Update after the party:  So the party was a lot of fun. I met a lot of people and enjoyed chatting with other artists. And yes, one of the absolute BEST artists in the group got my painting in the drawing. Seriously, he's an artist that TEACHES a lot, has paintings in many galleries, and has won all kinds of awards. I looked at his website just now - and WOW!  AMAZING ART!  LOL!  So Jim Himsworth - "Portrait Painter and Fine Artist" now owns my "A Kiss Bouquet" painting. WHY couldn't a beginning painter have gotten my painting?!?!??!!! I really envisioned a woman getting the painting - and I had a woman in mind when I wrote the poem - thinking a woman would appreciate the playful nature of painting 3 Hershey Kisses - and then the sentimental type poem.

And I wonder why that bothers me so much. I hate to think that whoever got my painting was disappointed to have gotten a beginner's painting. I have no idea how Jim feels - I'm sure he would say that he really likes it - but I can't imagine that he would do anything with it other than toss it in a corner or in the trash.

So I need to quit obsessing about the fact that a fantastic, experienced and nationally recognized artist got my painting. Let it go. Let it go. Let it go. It is OKAY to not be perfect. It is OKAY to be a beginner painter. I participated in the painting exchange, and that was my goal.

Here's the painting I got in the drawing.  It's pretty.  I took a class on "painting each day" - and one of the things we did was a series of quick paintings of a vase of flowers.  The teacher recommended we use specific boards. I'm almost certain this painting was done in that class because it looks so much like the stack of paintings I have in my studio that I did in that class - and it's painted on the exact same brand/size/type of board that we used in that class.  
I love it.  I had the hardest time with those flowers, but this artist, Claudia Williams, really nailed it.  She was able to paint the flowers with only a few strokes.  We had to do a 40-stroke painting in that class - and maybe this is her 40-stroke painting.  It looks like it could be.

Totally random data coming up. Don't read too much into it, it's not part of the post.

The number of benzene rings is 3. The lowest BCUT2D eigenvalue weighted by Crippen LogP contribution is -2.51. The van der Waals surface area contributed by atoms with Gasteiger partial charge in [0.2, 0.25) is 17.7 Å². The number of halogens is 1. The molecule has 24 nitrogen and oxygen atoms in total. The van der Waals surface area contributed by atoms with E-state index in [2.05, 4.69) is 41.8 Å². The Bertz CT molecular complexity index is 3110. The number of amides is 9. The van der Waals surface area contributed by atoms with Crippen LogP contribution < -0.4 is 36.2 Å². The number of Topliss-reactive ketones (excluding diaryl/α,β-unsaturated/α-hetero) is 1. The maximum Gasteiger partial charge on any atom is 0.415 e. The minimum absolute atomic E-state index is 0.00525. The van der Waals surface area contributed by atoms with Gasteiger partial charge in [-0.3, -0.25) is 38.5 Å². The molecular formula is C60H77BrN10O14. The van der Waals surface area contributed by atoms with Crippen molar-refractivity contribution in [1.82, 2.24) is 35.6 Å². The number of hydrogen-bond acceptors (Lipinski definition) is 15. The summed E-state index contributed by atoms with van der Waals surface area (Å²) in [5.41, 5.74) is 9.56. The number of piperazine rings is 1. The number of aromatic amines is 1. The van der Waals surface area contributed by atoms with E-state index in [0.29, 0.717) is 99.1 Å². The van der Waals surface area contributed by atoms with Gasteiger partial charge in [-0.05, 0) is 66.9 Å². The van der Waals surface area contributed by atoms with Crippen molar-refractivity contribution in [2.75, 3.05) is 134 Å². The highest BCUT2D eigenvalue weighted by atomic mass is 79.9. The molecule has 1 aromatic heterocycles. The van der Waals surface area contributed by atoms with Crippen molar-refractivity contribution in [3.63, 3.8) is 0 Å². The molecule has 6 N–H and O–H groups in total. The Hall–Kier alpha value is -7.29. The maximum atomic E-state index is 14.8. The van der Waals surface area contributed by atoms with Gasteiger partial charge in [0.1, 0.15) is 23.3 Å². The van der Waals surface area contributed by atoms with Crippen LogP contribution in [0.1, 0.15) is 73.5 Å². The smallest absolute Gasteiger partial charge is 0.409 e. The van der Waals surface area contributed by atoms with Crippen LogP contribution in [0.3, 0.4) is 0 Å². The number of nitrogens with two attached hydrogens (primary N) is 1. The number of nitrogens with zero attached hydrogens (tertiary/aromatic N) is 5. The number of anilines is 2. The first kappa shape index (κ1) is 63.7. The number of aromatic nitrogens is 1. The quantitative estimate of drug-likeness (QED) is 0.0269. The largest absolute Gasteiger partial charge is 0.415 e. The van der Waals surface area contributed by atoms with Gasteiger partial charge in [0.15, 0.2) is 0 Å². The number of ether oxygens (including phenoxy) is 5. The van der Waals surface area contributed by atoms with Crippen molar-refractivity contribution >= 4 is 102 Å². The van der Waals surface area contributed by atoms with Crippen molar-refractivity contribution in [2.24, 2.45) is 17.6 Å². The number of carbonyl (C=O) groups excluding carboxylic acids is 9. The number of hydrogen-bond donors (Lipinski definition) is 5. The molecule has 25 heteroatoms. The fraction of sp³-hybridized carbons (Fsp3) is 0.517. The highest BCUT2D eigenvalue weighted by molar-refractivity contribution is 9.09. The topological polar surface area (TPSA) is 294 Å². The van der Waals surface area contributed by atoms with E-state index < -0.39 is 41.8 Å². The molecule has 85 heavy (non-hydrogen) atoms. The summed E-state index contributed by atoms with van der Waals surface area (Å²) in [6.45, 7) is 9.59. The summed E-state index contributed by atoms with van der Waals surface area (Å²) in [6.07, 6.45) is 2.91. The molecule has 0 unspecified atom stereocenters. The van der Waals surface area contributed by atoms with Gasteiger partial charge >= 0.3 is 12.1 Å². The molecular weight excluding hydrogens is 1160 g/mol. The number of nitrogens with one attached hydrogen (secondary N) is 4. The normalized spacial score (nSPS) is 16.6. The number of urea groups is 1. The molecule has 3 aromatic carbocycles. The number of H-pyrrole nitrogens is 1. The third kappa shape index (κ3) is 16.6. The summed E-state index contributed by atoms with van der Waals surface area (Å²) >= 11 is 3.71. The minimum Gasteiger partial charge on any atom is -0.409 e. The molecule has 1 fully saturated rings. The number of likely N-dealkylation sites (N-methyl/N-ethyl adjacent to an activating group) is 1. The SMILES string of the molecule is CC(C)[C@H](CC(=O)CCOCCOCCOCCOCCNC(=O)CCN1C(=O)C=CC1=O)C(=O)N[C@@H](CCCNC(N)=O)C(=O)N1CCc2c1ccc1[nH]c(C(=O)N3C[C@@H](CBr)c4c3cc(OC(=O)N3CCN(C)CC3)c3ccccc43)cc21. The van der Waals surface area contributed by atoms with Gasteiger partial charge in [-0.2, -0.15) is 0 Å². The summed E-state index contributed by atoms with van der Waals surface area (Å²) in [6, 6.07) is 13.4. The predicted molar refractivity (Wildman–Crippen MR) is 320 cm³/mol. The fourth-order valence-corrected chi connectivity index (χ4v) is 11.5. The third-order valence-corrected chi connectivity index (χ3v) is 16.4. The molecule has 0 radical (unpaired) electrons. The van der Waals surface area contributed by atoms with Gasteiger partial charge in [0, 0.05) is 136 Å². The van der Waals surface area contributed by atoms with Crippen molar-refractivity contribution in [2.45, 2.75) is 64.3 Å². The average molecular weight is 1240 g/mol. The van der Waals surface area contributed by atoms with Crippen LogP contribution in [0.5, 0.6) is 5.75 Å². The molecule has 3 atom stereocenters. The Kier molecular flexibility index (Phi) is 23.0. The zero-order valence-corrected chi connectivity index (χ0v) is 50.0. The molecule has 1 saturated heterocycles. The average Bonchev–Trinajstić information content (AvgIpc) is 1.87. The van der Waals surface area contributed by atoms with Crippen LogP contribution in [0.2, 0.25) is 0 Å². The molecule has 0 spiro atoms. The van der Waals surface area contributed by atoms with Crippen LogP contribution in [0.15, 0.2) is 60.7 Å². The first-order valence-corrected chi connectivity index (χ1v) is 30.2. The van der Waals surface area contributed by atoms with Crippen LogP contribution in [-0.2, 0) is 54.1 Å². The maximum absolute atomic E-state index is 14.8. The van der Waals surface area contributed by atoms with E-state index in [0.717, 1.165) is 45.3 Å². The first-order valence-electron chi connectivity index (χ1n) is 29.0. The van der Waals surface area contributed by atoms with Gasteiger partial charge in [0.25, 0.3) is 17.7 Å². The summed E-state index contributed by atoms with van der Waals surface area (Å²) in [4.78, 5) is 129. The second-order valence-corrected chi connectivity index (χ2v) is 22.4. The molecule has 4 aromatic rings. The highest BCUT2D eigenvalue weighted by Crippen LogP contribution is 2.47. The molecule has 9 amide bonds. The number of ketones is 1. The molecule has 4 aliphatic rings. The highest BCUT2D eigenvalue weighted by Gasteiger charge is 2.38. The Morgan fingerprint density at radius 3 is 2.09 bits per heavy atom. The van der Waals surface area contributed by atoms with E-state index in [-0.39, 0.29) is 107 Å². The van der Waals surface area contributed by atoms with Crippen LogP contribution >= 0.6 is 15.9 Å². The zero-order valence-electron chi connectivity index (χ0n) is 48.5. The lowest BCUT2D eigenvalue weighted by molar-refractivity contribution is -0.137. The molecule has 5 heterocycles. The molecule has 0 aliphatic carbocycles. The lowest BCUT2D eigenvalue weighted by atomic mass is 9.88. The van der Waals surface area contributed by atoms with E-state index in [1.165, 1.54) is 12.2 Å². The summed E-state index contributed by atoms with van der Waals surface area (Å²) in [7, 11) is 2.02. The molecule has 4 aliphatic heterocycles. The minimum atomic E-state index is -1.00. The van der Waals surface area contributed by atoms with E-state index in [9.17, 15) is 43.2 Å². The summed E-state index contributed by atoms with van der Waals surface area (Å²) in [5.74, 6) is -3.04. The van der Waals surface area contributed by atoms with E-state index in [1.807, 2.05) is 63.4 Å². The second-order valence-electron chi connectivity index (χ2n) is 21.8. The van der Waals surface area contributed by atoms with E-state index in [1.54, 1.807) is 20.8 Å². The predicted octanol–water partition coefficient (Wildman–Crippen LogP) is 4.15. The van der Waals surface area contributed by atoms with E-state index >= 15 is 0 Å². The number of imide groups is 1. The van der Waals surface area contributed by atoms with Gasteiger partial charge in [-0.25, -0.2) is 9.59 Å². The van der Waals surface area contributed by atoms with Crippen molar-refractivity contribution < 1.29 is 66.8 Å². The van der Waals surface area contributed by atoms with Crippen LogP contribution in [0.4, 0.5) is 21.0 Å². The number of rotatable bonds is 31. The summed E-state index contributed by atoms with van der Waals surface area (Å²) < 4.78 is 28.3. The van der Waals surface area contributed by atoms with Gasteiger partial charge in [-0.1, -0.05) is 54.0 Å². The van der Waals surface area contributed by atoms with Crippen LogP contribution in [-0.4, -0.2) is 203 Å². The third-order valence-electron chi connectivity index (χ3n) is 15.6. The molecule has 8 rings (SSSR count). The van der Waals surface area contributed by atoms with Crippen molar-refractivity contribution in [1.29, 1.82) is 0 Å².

Despite my insecurities about my Kisses painting, I really enjoyed the party, and I will participate again next year.  I will do my painting ahead of time next year and have a nice little landscape to put in the drawing.

Updated 1/30/2019: I mentioned above that I needed to "Let it go!" And time has helped me to do just that. I needed a day or two after the party to get over my "OMG! A great artist got my painting!" angst. Now it really doesn't matter to me. I will definitely participate next year.






Sunday, December 2, 2018

Workshop with Kim Barrick

The past two days I've attended a workshop at Warehouse 521 with Kim Barrick teaching. The title of the class was "Fast and Furious" with the intent of painting more intuitively rather than getting bogged down with details.

Each morning we started off with a timed series of paintings (see photo below).  The first day I did the two cups. For the first painting, we had 3 minutes and were to use two values of one color.  For the second one, we had 3 minutes and used 3 values of a color.  For the third one, we had 3 minutes and used 4 values of a color.  For the final painting, we had 5 minutes and could use any colors we wanted.  Kim also insisted we use a large brush - making little details impossible.  It was a great exercise.  The second day I painting the tangerine - which actually looks like an orange apple rather than a tangerine.  I MUST work on getting basic shapes right!  Still, I like the colors and the progression - and how the repetition made such a difference.